Cause of hep C outbreak unclear

Updated: 2011-12-01 07:31

By Liu Xiangrui and Li Yao (China Daily)

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 Cause of hep C outbreak unclear

A child who has contracted hepatitis C receives treatment in a hospital in Anhui province on Tuesday. At least 13 people in the province have contracted the disease. LIU JUNXI / XINHUA


ZHENGZHOU - Six cases of hepatitis C were reported in Yongcheng city, Central China's Henan province, where a rural clinic is accused of reusing unclean needles, thus infecting at least 13 people in the neighboring Anhui province.

So far, 104 people in Henan and 76 in Anhui have tested positive for having hepatitis C antibodies but will have to take more tests to confirm if they have contracted the disease.

Among the 76 who tested positive in Anhui, most were children aged 10 or below.

Zhou Yong, head of the emergency office with Henan's public health department, who has led an investigative panel probing the case since Tuesday, told China Daily his chief concern was to verify whether the rural Miaoqian clinic was where the outbreak started.

He said his team found little evidence of recycling of dirty needles, having inspected conditions in the clinic, its intravenous injection procedures, purchasing channels of medicines and other medical supplies.

The team did not identify the total number of affected people in Henan, saying it was not a priority at the moment.

Blood samples of 41 people, among the 151 who had received injections in the rural clinic this year, had been collected for tests, and the results will be released soon, Zhou said.

According to Zhou, the doctor heading the controversial clinic, Wu Wenyi, has spent more than 40 years practicing medicine and holds licenses from the local health department.

As of Wednesday, at least 10 children from Anhui's Guoyang county were under treatment at No 1 Hospital Affiliated to Anhui Medical University in the provincial capital Hefei.

All parents said their families went to the Miaoqian clinic in Henan, about 8 kilometers from the border of Anhui, for medical services.

Chen Yuping, whose 2-year-old son, Zhang Ziheng, was confirmed as carrying the virus, said Dr. Wu Wenyi seldom bothered to change needles when injecting different children and would be angry when asked to do so.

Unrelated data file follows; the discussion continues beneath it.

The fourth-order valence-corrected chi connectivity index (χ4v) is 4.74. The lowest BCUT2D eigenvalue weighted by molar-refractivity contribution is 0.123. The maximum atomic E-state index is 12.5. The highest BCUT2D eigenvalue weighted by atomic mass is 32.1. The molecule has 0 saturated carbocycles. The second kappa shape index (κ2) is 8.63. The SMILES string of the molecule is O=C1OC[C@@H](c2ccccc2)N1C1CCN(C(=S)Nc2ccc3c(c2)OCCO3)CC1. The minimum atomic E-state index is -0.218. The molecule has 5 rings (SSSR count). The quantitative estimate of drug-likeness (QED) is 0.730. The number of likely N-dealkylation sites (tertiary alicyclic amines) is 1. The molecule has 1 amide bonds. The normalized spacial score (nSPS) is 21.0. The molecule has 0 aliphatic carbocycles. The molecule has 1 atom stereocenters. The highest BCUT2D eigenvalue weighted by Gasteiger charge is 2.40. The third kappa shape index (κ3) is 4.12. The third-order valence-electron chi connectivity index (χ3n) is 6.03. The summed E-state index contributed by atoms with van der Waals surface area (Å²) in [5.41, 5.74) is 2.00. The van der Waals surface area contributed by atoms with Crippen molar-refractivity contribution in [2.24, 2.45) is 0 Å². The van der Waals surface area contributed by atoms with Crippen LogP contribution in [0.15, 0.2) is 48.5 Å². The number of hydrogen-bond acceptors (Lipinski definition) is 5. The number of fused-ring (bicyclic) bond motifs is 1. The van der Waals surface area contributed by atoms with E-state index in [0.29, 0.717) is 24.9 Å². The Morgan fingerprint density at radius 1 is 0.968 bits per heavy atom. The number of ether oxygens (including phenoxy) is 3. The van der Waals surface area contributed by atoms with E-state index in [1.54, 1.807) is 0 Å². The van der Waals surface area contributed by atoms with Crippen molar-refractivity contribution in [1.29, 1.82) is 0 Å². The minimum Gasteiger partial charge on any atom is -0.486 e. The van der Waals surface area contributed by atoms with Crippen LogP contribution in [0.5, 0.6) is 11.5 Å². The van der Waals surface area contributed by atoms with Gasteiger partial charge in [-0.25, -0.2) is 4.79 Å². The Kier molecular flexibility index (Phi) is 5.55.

Zhang Yinping, Chen's husband, came back home to Laotian village in Guoyang county on Nov 17 from Ningbo, Zhejiang province, where he had worked as a migrant worker.

Like other families with infected kids in the hospital, Zhang was paying for treatment out of his own pocket and spent nearly 10,000 yuan ($1,570) on tests and hospital stays.

"No one from among the health authorities in the county, township, city or provincial level in Anhui had paid a visit or given a call," Zhang said.

"The treatment options doctors give us are too expensive for our family," said the 29-year-old father.

Another Laotian villager, Zhang Yongqi, 31, burst into tears. His 9-year-old son, Zhang Dongdong, was confirmed infected, and Zhang was deeply troubled about the long-term effect that will have on the life of his family.

"He is our only child. And there is little chance my wife will get pregnant again. I'm not afraid to go into debt, so long as my son gets cured," Zhang said.

Zhang and his wife are both migrant workers in Xuzhou, Jiangsu province. The child was left in the care of his grandparents, who would bring him to Wu's clinic.

In the past three days, Zhang has spent 3,000 yuan on treatment. His technician's job earns him only 2,000 yuan a month.

"I haven't told my parents about the kid's condition. They are both in their 60s and in poor health. It will be too much for them to bear," he said.

Li Jian, deputy director of the health bureau in Guoyang county, said authorities in Anhui had made a draft plan to provide health insurance to cover the medical costs in the 13 confirmed cases in Anhui. The plan will be announced in the next two days.

According to Li, more than 1, 000 residents lived in Laotian village, and most of them went to Miaoqian clinic for medical services since it was close, efficient and charged reasonable prices.

Hepatitis C virus is contagious and hard to cure. It is often transmitted through sex, transfusion of infected blood or passed on to children through their parents.

Ma Chenguang contributed to this story.